I’m Not a Mother First, Updated

Tried to re-blog this through the original post, but it doesn’t seem to be working.

Excellent blog post here commenting on an article from The Nation by Jessica Valenti regarding the rhetoric of motherhood here. Some really interesting comments and discussion.Reminds me a little of this post I wrote a while ago.

My favorite bit of the article: “Fathers are never expected to subsume their identity into parenthood the way that mothers are. If President Obama were to tell us that he is ’father-in-chief’ first, America would balk. How could a man be an effective president if he put the needs of his children above the needs of his country?

Yes, we are mothers and sisters and daughters and wives. We’re also much more. And declaring our individual importance as people and citizens does not diminish the depth of love we have for our children or the central role parenthood plays in our lives.

When we tout ourselves mothers first, women give those who would enshrine their dehumanization more firepower and assure that their domestic work will only ever be paid in thanks, not in policy or power. Until that changes, I’m a mother second.”

What do YOU think?

2 Responses to “I’m Not a Mother First, Updated”

  1. October 8, 2012 at 11:41 pm

    OK, I’m only a man so my views are less informed on this issue – I haven’t given birth to any children – but I reckon anyone who defines them self primarily in terms of one role is foolish at the very least. You’re a Mom and then your child dies and you can’t have another – is your life over? …or your child grows up and decides he/she doesn’t want to keep in touch any more – takes your mothering role away from you before you’re ready – where does that leave you? Very sad, I’d say. It’s just the same for a man who defines himself primarily in terms of his job, but then the economy goes bad and his company goes bust & he’s out of a job.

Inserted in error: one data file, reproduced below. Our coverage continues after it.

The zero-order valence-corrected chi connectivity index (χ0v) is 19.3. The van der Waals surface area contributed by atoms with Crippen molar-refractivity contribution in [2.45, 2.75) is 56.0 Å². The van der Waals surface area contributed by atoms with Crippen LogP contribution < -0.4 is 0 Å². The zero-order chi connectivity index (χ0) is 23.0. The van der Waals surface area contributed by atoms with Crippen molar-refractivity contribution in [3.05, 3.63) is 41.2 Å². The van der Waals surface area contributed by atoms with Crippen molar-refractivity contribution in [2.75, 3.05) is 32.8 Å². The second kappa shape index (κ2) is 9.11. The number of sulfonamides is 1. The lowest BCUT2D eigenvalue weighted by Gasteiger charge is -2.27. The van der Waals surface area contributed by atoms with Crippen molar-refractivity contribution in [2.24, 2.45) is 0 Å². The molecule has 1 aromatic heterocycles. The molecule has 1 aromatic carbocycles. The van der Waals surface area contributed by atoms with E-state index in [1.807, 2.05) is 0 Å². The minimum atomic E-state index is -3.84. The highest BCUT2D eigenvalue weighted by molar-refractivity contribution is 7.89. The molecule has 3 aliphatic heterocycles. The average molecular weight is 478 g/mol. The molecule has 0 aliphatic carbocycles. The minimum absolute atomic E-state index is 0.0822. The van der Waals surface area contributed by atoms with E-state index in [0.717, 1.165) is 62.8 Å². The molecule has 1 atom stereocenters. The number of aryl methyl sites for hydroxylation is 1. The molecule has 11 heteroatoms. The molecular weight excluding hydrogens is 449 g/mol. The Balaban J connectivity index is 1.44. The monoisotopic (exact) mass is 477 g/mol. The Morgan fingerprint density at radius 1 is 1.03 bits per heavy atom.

There has to be much more to life than one role. We can be lots of roles and it’s only pragmatic to get the most out of all aspects of our life. It seems to me that the people who are emphasizing their “Mom” role are probably doing it because the micro-society (e.g. their church or political party or family) they live in isn’t considering any other role as legitimate.

    But as I said, I’m no expert on motherhood (or anything, for that matter).

    • October 9, 2012 at 8:08 am

      I agree with you completely about the dangers of defining ourselves in terms of one thing.

      I also find it interesting that you reflexively compared it to a man defining himself primarily in terms of his job. (And many would not think less of him for it. But if a woman defines herself primarily in terms of her job, or a man defines himself primarily in terms of being a father, most of society would think there was something SERIOUSLY wrong.)

      One of the things Jessica is trying address in her article, I think.

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